I’m glad people are finding ways to get fresh milk.

    Reply to Sabrina's comment

  17. Rosemary J. on April 7, 2012 at 11:20 am

    I grew up on a diary farm in west central WI and we always drank raw milk. We loved putting the fresh cream over berries in the summer. I can’t believe that now it’s illegal. We never got sick from it.

    So far, I’ve not been able to find a dairy here in San Diego county that sells it directly. I went to Whole Foods and they wanted $12.00 a gallon. I understand that Sprouts is now selling it too. I’m going to try them next.

    Love the photos of the calves. So sweet!

    Reply to Rosemary J.'s comment

  18. Mich on April 8, 2012 at 8:58 am

    I used to own a small herd of Dexter cows which were mainly a suckler herd but one cow ‘Erica’ used to have way too much milk for her calf..
    Some years I bought an extra calf for her to rear but normally I would take milk from her for my own use & then let the calf suckler her :) You cant beat fresh milk. I miss it.

    Reply to Mich's comment

  19. Link to Chiot’s Run | Roberts' Farm Blog on April 8, 2012 at 9:58 pm

    […] /2012/04/06/friday-favorite-our-cow/ Share this:TwitterFacebookLike this:LikeBe the first to like this post. […]

    Reply to Link to Chiot’s Run | Roberts' Farm Blog's comment

  20. angie on April 27, 2012 at 8:24 am

    I am so excited to visit this farm! 4 gallons a week?? do you freeze any of it? I am trying to figure out how much we will need. It is mainly my husband and I but sometimes we have my step son. We weren’t huge milk drinkers until I switched to hartzler’s and now I am going through way more….especially chocolate. I want to try my hand at kefir too.

    Reply to angie's comment

    • Susy on April 27, 2012 at 8:27 am

      We don’t freeze any, in the winter we buy Hartzler’s (not enough freezer space for a winter’s worth of milk). Dawn has kefir grains (or used to) if not I have plenty I can share. The kefir grains LOVE the raw milk and multiply like crazy. We do drink a lot of milk and are much healthier for it, it’s our go-to snack when we get hungry between meals, sure beats any kind of snack that comes in a box/bag as far as health is concerned. And all those probiotics – we try to eat a bit of yogurt, kefir, or drink some raw milk with every meal to help with nutrient absorption.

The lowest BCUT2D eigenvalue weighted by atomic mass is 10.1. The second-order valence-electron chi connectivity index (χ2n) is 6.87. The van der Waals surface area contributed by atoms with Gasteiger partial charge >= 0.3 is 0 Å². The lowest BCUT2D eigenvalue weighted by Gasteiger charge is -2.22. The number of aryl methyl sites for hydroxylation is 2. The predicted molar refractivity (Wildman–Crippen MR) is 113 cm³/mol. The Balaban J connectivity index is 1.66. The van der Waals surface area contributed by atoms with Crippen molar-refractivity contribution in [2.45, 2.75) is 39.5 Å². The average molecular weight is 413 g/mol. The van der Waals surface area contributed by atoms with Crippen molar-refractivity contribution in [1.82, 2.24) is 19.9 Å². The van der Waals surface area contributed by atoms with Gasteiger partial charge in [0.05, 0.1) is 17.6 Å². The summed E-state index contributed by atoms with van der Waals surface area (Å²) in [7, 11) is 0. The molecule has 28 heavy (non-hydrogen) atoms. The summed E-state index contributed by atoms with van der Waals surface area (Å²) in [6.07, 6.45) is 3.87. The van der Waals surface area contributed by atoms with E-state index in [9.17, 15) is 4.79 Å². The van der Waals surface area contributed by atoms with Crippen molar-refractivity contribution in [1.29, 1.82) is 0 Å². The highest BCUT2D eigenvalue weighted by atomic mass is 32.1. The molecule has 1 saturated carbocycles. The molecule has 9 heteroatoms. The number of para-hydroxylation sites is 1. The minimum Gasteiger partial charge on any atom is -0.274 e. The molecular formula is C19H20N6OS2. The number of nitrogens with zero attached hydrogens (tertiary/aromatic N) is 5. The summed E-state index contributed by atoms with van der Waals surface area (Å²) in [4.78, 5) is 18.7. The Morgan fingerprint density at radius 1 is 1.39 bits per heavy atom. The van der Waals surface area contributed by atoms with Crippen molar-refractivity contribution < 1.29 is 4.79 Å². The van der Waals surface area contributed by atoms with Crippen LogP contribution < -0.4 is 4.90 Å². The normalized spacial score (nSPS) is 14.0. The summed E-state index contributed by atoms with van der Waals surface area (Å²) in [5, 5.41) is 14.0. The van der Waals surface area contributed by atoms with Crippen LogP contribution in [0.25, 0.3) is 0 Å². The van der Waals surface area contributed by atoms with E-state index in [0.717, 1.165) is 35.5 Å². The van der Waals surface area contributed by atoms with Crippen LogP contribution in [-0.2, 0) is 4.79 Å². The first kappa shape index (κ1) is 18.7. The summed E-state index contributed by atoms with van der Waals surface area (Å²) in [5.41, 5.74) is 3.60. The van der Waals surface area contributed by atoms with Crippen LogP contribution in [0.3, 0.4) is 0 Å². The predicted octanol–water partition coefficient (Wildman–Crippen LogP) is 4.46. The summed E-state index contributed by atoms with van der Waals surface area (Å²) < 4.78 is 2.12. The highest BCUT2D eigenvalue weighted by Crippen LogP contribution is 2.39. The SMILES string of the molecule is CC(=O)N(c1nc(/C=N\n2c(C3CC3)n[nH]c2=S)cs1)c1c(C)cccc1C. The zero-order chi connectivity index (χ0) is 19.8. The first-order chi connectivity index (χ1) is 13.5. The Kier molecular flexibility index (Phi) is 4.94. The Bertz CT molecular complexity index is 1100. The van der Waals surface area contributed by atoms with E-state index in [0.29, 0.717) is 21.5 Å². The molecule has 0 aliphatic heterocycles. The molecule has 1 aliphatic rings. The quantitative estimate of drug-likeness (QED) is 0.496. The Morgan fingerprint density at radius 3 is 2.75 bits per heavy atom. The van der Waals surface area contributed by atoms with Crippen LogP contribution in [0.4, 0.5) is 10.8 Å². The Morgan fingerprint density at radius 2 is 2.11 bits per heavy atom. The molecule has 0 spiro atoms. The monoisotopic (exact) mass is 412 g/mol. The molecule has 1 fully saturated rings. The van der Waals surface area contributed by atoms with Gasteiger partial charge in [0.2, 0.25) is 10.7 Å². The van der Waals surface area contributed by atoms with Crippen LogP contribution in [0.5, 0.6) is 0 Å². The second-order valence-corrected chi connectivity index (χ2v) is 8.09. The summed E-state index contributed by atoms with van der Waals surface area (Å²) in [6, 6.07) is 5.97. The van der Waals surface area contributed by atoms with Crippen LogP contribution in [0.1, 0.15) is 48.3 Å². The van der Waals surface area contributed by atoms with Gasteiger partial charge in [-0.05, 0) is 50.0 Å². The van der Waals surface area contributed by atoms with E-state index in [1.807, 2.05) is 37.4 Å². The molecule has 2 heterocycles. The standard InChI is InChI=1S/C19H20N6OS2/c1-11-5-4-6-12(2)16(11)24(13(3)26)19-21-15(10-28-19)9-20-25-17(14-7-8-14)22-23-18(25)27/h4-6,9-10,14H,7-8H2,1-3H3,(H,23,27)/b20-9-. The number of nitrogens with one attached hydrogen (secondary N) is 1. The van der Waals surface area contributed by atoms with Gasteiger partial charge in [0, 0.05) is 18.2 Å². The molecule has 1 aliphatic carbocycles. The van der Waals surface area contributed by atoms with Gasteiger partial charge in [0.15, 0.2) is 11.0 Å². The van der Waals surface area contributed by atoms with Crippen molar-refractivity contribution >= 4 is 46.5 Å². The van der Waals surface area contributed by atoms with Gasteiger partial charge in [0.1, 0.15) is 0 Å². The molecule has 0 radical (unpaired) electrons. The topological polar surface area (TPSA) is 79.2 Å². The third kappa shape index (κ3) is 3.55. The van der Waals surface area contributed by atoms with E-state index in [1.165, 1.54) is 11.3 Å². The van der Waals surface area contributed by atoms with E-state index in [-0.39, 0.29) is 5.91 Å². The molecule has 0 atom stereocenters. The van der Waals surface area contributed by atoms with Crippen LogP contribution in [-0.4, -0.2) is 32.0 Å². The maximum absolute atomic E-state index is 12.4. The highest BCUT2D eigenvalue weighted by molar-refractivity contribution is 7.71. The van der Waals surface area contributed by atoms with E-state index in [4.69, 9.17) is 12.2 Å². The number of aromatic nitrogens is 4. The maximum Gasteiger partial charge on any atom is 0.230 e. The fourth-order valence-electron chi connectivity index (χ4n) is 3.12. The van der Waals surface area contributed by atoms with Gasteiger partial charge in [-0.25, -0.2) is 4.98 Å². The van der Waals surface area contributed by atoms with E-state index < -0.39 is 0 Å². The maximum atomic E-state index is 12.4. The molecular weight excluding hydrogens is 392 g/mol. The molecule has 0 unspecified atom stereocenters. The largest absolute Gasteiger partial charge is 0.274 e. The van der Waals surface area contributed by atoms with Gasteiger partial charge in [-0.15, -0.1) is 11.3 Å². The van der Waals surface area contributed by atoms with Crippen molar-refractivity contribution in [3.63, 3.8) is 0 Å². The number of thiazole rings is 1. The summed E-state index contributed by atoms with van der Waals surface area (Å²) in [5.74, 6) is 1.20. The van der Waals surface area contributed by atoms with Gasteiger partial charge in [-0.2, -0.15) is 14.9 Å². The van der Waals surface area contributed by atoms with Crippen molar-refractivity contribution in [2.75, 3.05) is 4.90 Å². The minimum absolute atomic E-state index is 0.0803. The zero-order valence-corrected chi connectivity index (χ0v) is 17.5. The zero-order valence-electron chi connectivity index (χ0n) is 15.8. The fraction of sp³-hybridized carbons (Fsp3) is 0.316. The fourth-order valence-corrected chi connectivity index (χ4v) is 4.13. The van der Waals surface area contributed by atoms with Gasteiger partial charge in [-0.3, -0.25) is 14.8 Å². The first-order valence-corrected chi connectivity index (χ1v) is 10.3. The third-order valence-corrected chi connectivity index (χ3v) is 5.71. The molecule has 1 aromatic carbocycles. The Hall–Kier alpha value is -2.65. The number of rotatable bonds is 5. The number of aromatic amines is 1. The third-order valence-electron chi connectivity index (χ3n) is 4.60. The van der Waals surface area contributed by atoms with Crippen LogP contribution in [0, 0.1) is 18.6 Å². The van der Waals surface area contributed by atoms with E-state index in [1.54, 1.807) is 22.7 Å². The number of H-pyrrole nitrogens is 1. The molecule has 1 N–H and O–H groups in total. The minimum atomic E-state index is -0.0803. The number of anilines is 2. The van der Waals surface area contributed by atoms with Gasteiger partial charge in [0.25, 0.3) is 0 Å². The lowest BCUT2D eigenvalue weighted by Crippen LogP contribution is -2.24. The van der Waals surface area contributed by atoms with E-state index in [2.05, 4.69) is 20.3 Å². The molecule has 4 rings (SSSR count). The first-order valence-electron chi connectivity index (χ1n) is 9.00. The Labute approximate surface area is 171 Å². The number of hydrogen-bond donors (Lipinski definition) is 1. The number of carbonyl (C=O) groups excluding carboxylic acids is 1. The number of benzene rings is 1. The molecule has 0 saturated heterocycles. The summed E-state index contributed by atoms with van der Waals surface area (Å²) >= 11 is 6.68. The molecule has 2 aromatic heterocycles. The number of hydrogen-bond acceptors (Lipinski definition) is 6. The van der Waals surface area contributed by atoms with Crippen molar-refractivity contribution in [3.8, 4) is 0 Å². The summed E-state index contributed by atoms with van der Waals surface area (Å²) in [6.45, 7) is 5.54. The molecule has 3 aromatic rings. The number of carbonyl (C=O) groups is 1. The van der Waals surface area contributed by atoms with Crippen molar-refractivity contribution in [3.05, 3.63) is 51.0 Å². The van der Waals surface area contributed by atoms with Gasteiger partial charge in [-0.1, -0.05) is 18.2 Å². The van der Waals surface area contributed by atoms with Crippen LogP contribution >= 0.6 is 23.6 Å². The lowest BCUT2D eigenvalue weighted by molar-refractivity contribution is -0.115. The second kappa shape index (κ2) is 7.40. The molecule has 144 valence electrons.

Reply to Susy's comment

  21. angie on April 30, 2012 at 8:01 am

    My grandma loved raw milk as a kid and probably hasn’t had it since. She is 79 and has a host of health problems and in reading about the amazing benefits of raw milk, I would love to give her some but I am afraid of her poor immune system not handling it well…is this something to be concerned about? I guess I am considering the “what if”, if I drank some first just in case…

    Reply to angie's comment

    • Susy on April 30, 2012 at 8:29 am

      If you can find a good source of healthy raw milk then there’s really nothing to worry about. Your grandma is at far greater risk from pharmaceuticals and grocery store food than from raw milk from a healthy source. Raw milk from a good source actually boosts immunity because of all the probiotics in it. I’d highly recommend reading some information over at and then making your decision. Personally, I’d feel comfortable, but that’s a decision you and your grandmother need to make.

      Reply to Susy's comment


This is a daily journal of my efforts to cultivate a more simple life, through local eating, gardening and so many other things. We used to live in a small suburban neighborhood Ohio but moved to 153 acres in Liberty, Maine in 2012.